I wrote this as a timed writing exercise: we had fifteen minutes to write something using the above title.
My mother’s best china mug slipped out of my hand and crashed to the floor
The silence in the room was the loudest thing I had ever heard. A single piece of pot rocked back and forth on its curved edge; the rest of it lay in a hundred little pieces around me like confetti surrounding the bride. Only I wasn’t the bride – I felt like a murderer.
For a moment I stood and looked at the disaster. The broken dream. We had been getting along so well, this visit, my mother and I, almost as if we were about to become friends again, as if all the bitterness and disagreements over the last ten years could be set aside while we made a fresh start.
And now this.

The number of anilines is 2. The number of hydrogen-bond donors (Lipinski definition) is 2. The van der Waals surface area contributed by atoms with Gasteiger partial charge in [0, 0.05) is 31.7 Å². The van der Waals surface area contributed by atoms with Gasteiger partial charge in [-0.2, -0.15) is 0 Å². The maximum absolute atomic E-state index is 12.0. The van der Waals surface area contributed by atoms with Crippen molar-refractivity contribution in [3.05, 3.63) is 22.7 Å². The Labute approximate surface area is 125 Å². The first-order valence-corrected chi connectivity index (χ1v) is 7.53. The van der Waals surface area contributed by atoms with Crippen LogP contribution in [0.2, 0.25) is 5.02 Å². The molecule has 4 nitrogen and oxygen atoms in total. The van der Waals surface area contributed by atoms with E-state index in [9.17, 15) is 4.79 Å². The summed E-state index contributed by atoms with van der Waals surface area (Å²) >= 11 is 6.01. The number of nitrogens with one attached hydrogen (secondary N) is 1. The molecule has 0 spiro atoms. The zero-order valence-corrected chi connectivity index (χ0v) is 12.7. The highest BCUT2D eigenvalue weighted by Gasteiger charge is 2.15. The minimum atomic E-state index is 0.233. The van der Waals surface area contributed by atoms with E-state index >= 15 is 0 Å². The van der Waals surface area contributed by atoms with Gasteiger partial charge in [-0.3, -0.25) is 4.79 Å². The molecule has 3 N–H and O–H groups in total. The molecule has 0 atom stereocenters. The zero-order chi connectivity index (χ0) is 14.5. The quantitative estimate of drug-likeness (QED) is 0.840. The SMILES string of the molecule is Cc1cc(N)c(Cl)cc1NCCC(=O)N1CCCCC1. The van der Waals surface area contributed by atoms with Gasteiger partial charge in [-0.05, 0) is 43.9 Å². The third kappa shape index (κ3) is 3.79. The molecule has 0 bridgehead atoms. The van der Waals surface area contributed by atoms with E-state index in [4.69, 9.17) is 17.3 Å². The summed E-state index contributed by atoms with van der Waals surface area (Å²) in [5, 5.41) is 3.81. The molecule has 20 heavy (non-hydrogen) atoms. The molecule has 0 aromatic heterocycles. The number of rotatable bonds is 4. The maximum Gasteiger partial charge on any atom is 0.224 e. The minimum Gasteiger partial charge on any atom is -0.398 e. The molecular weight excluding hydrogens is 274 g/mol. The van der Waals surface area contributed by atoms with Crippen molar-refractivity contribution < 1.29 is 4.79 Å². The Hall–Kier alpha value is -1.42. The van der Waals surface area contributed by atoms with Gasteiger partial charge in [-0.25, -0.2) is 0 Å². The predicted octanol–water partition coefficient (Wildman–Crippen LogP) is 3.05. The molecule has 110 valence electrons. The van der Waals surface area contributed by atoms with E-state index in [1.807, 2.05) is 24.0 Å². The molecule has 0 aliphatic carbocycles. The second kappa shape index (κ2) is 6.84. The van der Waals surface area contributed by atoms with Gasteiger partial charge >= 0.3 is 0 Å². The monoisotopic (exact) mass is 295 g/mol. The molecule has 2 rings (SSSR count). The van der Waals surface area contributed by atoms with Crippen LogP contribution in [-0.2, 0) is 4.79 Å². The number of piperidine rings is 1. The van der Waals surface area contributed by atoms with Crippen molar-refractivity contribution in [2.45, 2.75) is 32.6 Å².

Could it be mended, I wondered. Probably, with enough time and trouble. And patience. She’d expect me to try, of course – if I swept up the pieces now she’d accuse me of being unfeeling. If I sat down to piece the broken shards together she’d tell me it was a useless task.
I could remove the evidence completely and maybe she would never know. That would work with other people maybe, but not with my mother. That mug had sat on the same place on the mantelpiece for thirty seven years; she’d drunk her tea out of it for the last twenty.
No, there was nothing to do but to own up. And then to try and put together the pieces of our relationship.